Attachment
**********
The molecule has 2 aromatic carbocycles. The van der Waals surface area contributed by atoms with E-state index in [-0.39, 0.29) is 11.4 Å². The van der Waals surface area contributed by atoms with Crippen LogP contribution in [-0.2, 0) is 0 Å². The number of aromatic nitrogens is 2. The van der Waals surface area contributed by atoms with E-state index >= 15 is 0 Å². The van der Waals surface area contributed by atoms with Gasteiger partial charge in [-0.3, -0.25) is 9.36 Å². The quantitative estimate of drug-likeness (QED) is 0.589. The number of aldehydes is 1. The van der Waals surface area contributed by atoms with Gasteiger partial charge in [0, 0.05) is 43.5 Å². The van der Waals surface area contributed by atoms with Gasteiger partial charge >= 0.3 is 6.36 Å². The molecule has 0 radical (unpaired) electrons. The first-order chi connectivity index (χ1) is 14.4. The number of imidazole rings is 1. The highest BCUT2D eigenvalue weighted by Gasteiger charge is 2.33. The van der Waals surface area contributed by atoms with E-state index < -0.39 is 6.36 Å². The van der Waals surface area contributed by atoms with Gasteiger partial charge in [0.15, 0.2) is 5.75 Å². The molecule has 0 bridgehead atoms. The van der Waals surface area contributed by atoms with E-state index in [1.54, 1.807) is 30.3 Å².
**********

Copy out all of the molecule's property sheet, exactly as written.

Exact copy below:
The molecule has 2 aromatic carbocycles. The van der Waals surface area contributed by atoms with E-state index in [-0.39, 0.29) is 11.4 Å². The van der Waals surface area contributed by atoms with Crippen LogP contribution in [-0.2, 0) is 0 Å². The number of aromatic nitrogens is 2. The van der Waals surface area contributed by atoms with E-state index >= 15 is 0 Å². The van der Waals surface area contributed by atoms with Gasteiger partial charge in [-0.3, -0.25) is 9.36 Å². The quantitative estimate of drug-likeness (QED) is 0.589. The number of aldehydes is 1. The van der Waals surface area contributed by atoms with Gasteiger partial charge in [0, 0.05) is 43.5 Å². The van der Waals surface area contributed by atoms with Gasteiger partial charge >= 0.3 is 6.36 Å². The molecule has 0 radical (unpaired) electrons. The first-order chi connectivity index (χ1) is 14.4. The number of imidazole rings is 1. The highest BCUT2D eigenvalue weighted by Gasteiger charge is 2.33. The van der Waals surface area contributed by atoms with E-state index < -0.39 is 6.36 Å². The van der Waals surface area contributed by atoms with Gasteiger partial charge in [0.15, 0.2) is 5.75 Å². The molecule has 0 bridgehead atoms. The van der Waals surface area contributed by atoms with E-state index in [1.54, 1.807) is 30.3 Å².